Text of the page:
Another story from Ovid's Metamorphoses. It is a Greek myth about a girl that is "ravaged" by Poseidon, who then offers to reward her with a wish (how generous) (Poseidon's an asshole). Caenis asks to be turned into a man so she can never feel helpless again. This story speaks more to gender difference and sexism, but it is interesting to note that Caeneus then goes on to be a hero among the Greeks and the father of an Argonaut.
(Read the text here)

You can also read about LGBT themes in various mythologies here.

Are there any other stories that I should definitely add to this list?

18 comments:

  1. Zeus and Ganymede. Gilgamesh and Enkidu.

    ReplyDelete
    Replies
    1. I was thinking about Zeus and Ganymede, but I was not very big on including paederasty...

      Delete
    2. Apparently, it was considered quite acceptable in Ancient Greece. And Greek gods could do what they wanted - and did! -)

      Besides, he had a job on Olympus, as cupbearer.

      Delete
    3. It was acceptable, but for modern day representation, a lot less so. Even later Greek authors presented it as rape and kidnapping...

      Delete
  2. Oh, and Narcissus and himself. :-) He falls in love with what he thinks is a beautiful boy in the lake.

    ReplyDelete
  3. I wish I knew more to mention, but I don't. Great list, wish it was longer. I wonder how many stories have been lost over time because of new prejudices.
    Tasha
    Tasha's Thinkings | Wittegen Press | FB3X (AC)

    ReplyDelete
  4. I don't think I know any of those stories, except Achilles and Patroclos.

    ReplyDelete
  5. Very interesting. never really thought about it before, but not surprised that there are some out there.

    Finding Eliza

    ReplyDelete
  6. Isn't it interesting how this isn't a new concept?

    ReplyDelete
  7. I think the concept of non-traditional love has been mythologized in most cultures as a way of explanation and integration. These are beautiful stories and I hope they will survive.

    #AtoZchallenge
    Meet My Imaginary Friends

    ReplyDelete
  8. I love the Plato story about how there were once three races of people, according to their sexual orientation. There are also a lot of Hindu deities who switch sex at various times, or manifest as both sexes at once.

    Tiresias will be the male T name on my names blog this year!

    ReplyDelete
  9. With the taboos of years gone by, I'm surprised you found so many examples of this type of tale.

    ReplyDelete
  10. Unfortunately I can't remember the name of the tale and I don'thave book with me right now(I'll update this when I get it back), but I actually know a story that features an asexual female protagonist.

    One of Schoenwerth's fairy tales is about a girl whose godmother is the Virgin Mary. Mary blesses her with healing powers. The girl gets treated cruelly by her stepmother, runs awayand lives with an old woman who she keeps house for. She has many suitors, but doesn't feel attracted to any man, so she turns them down one after another. She is quite distraught about this, because she feels guilty about breaking so many hearts. When she prays to Mary about her sorrows her godmother descends from heaven and tells her that it is absolutely ok that she can't fall in love, because she has another purpose in live. Virgin Mary then creates a hospital out of thin air where the girl begins to work and over the course of her life she helps many people.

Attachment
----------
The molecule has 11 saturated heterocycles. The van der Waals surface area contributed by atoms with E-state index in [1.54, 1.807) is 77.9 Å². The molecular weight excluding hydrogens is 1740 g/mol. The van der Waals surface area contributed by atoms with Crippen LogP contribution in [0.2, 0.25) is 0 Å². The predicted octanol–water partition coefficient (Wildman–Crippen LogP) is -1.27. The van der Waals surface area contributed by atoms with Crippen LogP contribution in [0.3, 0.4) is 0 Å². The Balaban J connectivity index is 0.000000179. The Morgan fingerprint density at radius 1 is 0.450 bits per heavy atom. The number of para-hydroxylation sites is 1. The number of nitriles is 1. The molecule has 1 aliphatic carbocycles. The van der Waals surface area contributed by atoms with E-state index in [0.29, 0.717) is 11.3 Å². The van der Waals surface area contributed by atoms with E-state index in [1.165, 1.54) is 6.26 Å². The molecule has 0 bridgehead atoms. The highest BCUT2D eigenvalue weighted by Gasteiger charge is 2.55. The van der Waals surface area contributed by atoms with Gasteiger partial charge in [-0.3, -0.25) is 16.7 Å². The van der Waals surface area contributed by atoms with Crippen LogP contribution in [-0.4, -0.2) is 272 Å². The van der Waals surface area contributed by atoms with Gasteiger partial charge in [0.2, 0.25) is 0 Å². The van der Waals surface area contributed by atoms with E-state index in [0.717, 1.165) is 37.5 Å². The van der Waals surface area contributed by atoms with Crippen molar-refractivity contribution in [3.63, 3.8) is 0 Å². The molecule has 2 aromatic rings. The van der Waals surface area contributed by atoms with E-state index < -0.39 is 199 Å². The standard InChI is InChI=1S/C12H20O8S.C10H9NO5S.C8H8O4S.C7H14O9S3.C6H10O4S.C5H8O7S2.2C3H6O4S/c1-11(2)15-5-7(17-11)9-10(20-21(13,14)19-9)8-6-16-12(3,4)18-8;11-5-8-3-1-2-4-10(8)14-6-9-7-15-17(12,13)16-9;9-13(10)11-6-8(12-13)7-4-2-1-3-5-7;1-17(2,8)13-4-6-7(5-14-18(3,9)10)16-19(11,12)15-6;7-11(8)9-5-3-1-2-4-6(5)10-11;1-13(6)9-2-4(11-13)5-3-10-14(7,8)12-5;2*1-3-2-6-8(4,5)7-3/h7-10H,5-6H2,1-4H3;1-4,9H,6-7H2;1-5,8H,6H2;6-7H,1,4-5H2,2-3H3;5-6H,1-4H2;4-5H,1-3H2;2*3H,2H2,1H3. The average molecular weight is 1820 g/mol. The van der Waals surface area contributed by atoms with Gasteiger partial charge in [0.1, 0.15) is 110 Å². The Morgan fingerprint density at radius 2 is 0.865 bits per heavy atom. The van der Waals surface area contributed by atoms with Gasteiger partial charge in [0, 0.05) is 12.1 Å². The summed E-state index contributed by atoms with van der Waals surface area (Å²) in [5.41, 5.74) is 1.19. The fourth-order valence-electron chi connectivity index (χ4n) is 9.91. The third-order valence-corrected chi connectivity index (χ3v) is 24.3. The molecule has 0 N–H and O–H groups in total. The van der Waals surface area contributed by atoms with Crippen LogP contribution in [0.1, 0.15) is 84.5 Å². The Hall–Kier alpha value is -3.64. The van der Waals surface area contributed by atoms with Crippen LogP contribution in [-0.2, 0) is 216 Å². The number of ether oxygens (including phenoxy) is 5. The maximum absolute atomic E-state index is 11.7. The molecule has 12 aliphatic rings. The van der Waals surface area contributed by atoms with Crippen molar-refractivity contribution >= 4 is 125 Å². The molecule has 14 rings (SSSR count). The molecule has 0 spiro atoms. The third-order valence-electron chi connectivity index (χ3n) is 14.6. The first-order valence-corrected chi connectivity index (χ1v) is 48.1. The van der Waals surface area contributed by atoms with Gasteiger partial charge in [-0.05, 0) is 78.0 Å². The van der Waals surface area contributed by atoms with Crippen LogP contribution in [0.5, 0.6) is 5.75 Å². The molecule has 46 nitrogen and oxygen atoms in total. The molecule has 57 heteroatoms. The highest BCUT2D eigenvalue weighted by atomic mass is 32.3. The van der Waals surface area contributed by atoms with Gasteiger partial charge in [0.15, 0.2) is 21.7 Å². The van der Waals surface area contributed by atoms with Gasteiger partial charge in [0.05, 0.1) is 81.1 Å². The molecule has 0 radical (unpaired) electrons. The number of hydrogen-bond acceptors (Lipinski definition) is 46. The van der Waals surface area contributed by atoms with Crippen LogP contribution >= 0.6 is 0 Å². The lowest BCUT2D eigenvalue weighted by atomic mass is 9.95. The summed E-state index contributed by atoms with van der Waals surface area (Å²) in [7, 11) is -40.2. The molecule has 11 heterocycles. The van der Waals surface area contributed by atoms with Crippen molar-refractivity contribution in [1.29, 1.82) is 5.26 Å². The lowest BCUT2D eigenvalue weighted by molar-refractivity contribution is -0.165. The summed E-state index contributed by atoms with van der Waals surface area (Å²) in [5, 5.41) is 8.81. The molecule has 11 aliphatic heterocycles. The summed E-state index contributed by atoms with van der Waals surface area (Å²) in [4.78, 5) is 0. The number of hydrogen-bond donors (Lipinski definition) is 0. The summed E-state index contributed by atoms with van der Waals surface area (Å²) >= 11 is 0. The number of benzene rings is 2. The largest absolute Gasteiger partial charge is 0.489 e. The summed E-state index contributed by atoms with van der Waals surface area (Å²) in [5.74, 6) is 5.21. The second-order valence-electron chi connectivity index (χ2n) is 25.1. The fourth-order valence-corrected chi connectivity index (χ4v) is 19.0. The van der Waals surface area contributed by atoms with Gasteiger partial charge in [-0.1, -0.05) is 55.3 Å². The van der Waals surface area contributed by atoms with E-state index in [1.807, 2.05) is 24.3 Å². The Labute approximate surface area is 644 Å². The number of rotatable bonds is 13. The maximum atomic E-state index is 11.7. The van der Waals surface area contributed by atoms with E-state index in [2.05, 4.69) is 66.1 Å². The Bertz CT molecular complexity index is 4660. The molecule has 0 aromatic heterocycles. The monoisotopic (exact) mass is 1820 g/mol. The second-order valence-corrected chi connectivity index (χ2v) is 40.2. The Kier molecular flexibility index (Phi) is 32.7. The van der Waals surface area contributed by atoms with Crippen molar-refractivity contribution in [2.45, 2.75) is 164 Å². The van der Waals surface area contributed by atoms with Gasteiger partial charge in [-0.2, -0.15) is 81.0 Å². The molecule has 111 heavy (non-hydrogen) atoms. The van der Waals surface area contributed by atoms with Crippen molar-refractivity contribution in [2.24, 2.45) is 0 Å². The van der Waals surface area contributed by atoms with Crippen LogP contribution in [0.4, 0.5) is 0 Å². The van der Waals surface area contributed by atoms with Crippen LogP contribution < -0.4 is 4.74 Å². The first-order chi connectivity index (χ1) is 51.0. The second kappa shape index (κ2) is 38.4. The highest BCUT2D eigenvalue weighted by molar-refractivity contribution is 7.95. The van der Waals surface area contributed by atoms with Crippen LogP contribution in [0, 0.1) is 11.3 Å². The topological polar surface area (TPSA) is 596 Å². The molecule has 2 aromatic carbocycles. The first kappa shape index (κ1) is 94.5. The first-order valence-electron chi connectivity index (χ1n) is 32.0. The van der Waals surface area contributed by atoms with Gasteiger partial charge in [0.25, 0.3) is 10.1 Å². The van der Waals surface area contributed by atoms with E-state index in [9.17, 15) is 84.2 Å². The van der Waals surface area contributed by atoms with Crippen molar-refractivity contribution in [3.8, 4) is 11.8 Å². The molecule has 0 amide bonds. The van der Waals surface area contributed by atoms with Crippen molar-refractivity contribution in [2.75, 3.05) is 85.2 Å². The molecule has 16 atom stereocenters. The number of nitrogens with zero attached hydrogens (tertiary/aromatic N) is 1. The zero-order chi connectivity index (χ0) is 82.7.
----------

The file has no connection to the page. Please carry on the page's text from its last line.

On the one hand this can be seen as problematic, because it implis that a woman can only have job/purpose in life other than having children if she doesn't marry, but I still find it nice to see asexuality presented as not a curse, but a blessing, in a Christian context nontheless.

    ReplyDelete
  11. It's an interesting debate about Achilles in the Illiad.

    Joy @ The Joyous Living

    ReplyDelete
  12. Well, not fairy tales off the top of my head, but if someone was telling Shakespeare stories, there is a lot of Gender switching (women dressed as men) throughout.

    Stu
    https://stuartnager.wordpress.com/

    ReplyDelete
  13. J here, of the #atozchallenge Arlee Bird's A to Z Ambassador Team.
    How has the challenge been going for you so far? Are you meeting your goals of posting and hopping to other blogs? M= 1/2 way point!
    My blog's giveaway is still going! I'm encouraging everyone to visit more stops.
    http://jlennidornerblog.what-are-they.com
    Excellent job with this! Nice work tracking those down.

    ReplyDelete
  14. Maybe it's just me, but I feel like this kind of stories, where gender become blurred or swaps, is quite common in ancient stories. Sometimes I hav ethe feeling this is more of a problematic matter for us then it used to be for them.

    @JazzFeathers
    The Old Shelter - Jazz Age Jazz

    ReplyDelete
  15. The other transgender character i can think of is 'Shikhandi' the man woman from the Mahabhrata epic.
    According to legend Bheesma the great warrior possessed a boon that he could be killed neither by a woman nor by a man. Shikhandi who was spurned by Bheeshma in her previous birth changes gender and stands in the chariot of Arjuna. Standing behind Shikhandi, Arjuna kills his own ancestor Bheeshma with his bow and arrow.
    Just another respresentation of LGBT in the EPIC.

    ReplyDelete